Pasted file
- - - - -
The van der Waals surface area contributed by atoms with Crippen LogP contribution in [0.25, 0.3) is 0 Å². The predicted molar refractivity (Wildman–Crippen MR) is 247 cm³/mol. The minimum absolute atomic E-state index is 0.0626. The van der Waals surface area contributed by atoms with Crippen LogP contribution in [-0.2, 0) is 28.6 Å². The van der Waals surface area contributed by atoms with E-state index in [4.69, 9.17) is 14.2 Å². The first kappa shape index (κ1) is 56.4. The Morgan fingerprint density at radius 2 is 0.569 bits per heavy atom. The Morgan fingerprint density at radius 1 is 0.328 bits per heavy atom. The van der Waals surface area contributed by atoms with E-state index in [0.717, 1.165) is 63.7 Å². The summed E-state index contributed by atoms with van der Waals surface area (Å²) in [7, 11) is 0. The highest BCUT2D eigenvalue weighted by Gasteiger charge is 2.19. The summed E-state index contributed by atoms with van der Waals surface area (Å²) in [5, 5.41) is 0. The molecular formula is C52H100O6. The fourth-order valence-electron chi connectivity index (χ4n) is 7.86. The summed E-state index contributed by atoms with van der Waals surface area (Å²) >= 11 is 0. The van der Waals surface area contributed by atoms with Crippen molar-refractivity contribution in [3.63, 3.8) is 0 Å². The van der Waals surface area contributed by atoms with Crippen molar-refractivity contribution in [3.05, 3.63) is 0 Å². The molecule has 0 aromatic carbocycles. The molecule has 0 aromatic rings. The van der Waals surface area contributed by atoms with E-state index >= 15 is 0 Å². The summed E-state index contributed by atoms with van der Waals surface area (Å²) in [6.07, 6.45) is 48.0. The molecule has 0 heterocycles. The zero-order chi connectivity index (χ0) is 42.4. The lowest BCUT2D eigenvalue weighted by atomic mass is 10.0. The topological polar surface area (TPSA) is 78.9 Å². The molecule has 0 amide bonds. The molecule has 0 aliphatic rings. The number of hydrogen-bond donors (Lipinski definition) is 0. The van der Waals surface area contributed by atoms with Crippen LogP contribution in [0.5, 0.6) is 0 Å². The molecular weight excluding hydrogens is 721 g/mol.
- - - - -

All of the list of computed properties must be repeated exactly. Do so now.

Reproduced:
The van der Waals surface area contributed by atoms with Crippen LogP contribution in [0.25, 0.3) is 0 Å². The predicted molar refractivity (Wildman–Crippen MR) is 247 cm³/mol. The minimum absolute atomic E-state index is 0.0626. The van der Waals surface area contributed by atoms with Crippen LogP contribution in [-0.2, 0) is 28.6 Å². The van der Waals surface area contributed by atoms with E-state index in [4.69, 9.17) is 14.2 Å². The first kappa shape index (κ1) is 56.4. The Morgan fingerprint density at radius 2 is 0.569 bits per heavy atom. The Morgan fingerprint density at radius 1 is 0.328 bits per heavy atom. The van der Waals surface area contributed by atoms with E-state index in [0.717, 1.165) is 63.7 Å². The summed E-state index contributed by atoms with van der Waals surface area (Å²) in [7, 11) is 0. The highest BCUT2D eigenvalue weighted by Gasteiger charge is 2.19. The summed E-state index contributed by atoms with van der Waals surface area (Å²) in [5, 5.41) is 0. The molecular formula is C52H100O6. The fourth-order valence-electron chi connectivity index (χ4n) is 7.86. The summed E-state index contributed by atoms with van der Waals surface area (Å²) >= 11 is 0. The van der Waals surface area contributed by atoms with Crippen molar-refractivity contribution in [3.63, 3.8) is 0 Å². The van der Waals surface area contributed by atoms with Crippen molar-refractivity contribution in [3.05, 3.63) is 0 Å². The molecule has 0 aromatic carbocycles. The molecule has 0 aromatic rings. The van der Waals surface area contributed by atoms with E-state index >= 15 is 0 Å². The summed E-state index contributed by atoms with van der Waals surface area (Å²) in [6.07, 6.45) is 48.0. The molecule has 0 heterocycles. The zero-order chi connectivity index (χ0) is 42.4. The lowest BCUT2D eigenvalue weighted by atomic mass is 10.0. The topological polar surface area (TPSA) is 78.9 Å². The molecule has 0 amide bonds. The molecule has 0 aliphatic rings. The number of hydrogen-bond donors (Lipinski definition) is 0. The van der Waals surface area contributed by atoms with Crippen LogP contribution in [0.5, 0.6) is 0 Å². The molecular weight excluding hydrogens is 721 g/mol.